• Cons:  Offensive line; overall team depth; new offensive coordinator; preseason injuries; schedule
  • Outlook:  On the uptick?  Okay, yes. But the only way I can see the Vols living up to some of the preseason hype is if the East completely falls apart.  (Stranger things have happened, but still.)  I’m seeing eight wins here.

KENTUCKY (5-7, 2-6)

  • Pros:  Improving talent base after a couple of solid recruiting classes; coaching stability; linebackers
  • Cons:  Secondary; overall depth; schedule
  • Outlook:  This is a team that has recruited well enough to return to bowl eligibility this season.  But the schedule is tough enough to make that a close call.

VANDERBILT (3-9, 0-8)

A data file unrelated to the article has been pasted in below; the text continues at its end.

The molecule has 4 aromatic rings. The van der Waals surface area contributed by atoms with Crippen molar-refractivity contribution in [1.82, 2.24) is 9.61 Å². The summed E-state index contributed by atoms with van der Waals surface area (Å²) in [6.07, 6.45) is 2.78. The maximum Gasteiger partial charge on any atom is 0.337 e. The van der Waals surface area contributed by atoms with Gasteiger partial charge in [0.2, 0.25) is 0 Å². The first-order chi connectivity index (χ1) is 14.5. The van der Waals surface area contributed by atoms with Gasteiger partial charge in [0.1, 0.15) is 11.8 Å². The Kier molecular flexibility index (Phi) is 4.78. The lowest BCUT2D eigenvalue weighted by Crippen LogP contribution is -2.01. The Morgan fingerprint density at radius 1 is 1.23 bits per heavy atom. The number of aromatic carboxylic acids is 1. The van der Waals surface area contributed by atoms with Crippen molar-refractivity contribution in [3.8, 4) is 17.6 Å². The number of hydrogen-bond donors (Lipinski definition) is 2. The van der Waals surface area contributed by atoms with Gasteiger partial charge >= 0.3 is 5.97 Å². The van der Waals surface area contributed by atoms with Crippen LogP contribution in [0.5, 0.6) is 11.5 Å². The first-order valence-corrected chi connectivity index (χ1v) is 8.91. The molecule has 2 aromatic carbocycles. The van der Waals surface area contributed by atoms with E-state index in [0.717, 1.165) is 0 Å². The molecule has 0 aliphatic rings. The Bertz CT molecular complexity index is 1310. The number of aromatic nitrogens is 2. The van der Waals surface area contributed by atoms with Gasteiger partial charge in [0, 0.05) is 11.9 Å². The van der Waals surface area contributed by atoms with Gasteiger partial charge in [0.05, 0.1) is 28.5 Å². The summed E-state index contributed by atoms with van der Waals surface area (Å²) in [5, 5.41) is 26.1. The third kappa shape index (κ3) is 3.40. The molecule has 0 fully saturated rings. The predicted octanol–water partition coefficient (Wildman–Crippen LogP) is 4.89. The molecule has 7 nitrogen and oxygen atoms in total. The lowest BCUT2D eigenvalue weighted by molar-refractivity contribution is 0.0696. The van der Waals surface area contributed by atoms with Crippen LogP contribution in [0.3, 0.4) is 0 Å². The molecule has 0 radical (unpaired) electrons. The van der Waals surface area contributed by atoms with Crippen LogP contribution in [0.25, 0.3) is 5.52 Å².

• Pros:  Changing offensive coordinators; relatively decent job of stocking talent by James Franklin; regression to the mean from horrendous turnover margin
  • Cons:  Offense; team depth
  • Outlook:  The bottom fell out under Derek Mason’s first year, as he appeared in over his head.  Will he get that fixed?  It’s hard to see where the Commodores get better.  And the scary thing is that Mason’s window already appears tight, as Vandy’s recruiting has fallen off from where Franklin had taken it.


Filed under SEC Football

“Greeney, more quarterbacks lose games for their teams than win games.”

If there’s something comforting about Georgia playing two quarterbacks in the opener (besides the opponent being a Sun Belt school) it’s that Richt has been there before.

“I know the first thing Coach Richt said to me when he pulled me up into his office and told me I was going to start he said, ‘Greeney, more quarterbacks lose games for their teams than win games. You’ve got a lot of good players around you. You don’t need to try to be superman. Go through your reads, distribute the ball where it needs to go and do that.’ ”

The more things change…